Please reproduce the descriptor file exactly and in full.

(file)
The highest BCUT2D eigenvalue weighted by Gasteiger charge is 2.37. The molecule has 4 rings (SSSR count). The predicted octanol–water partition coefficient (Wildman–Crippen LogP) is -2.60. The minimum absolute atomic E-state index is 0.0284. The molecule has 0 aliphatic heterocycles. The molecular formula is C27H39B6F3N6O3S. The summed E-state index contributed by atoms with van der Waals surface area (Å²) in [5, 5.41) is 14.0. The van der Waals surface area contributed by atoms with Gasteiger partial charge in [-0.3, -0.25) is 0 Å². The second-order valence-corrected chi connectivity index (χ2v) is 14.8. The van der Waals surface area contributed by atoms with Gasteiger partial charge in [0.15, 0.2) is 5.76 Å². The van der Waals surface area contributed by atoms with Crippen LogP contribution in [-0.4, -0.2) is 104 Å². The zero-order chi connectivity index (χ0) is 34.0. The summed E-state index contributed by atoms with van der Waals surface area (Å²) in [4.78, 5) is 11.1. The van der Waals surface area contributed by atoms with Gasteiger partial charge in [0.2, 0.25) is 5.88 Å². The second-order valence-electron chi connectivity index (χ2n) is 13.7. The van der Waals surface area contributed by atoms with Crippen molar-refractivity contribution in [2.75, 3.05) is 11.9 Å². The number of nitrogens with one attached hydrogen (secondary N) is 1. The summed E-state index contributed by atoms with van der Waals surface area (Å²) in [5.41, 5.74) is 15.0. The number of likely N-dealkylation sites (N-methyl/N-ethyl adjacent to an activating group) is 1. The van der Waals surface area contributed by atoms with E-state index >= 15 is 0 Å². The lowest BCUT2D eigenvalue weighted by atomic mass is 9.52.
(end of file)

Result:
The highest BCUT2D eigenvalue weighted by Gasteiger charge is 2.37. The molecule has 4 rings (SSSR count). The predicted octanol–water partition coefficient (Wildman–Crippen LogP) is -2.60. The minimum absolute atomic E-state index is 0.0284. The molecule has 0 aliphatic heterocycles. The molecular formula is C27H39B6F3N6O3S. The summed E-state index contributed by atoms with van der Waals surface area (Å²) in [5, 5.41) is 14.0. The van der Waals surface area contributed by atoms with Gasteiger partial charge in [-0.3, -0.25) is 0 Å². The second-order valence-corrected chi connectivity index (χ2v) is 14.8. The van der Waals surface area contributed by atoms with Gasteiger partial charge in [0.15, 0.2) is 5.76 Å². The van der Waals surface area contributed by atoms with Crippen LogP contribution in [-0.4, -0.2) is 104 Å². The zero-order chi connectivity index (χ0) is 34.0. The summed E-state index contributed by atoms with van der Waals surface area (Å²) in [4.78, 5) is 11.1. The van der Waals surface area contributed by atoms with Gasteiger partial charge in [0.2, 0.25) is 5.88 Å². The second-order valence-electron chi connectivity index (χ2n) is 13.7. The van der Waals surface area contributed by atoms with Crippen molar-refractivity contribution in [2.75, 3.05) is 11.9 Å². The number of nitrogens with one attached hydrogen (secondary N) is 1. The summed E-state index contributed by atoms with van der Waals surface area (Å²) in [5.41, 5.74) is 15.0. The number of likely N-dealkylation sites (N-methyl/N-ethyl adjacent to an activating group) is 1. The van der Waals surface area contributed by atoms with E-state index >= 15 is 0 Å². The lowest BCUT2D eigenvalue weighted by atomic mass is 9.52.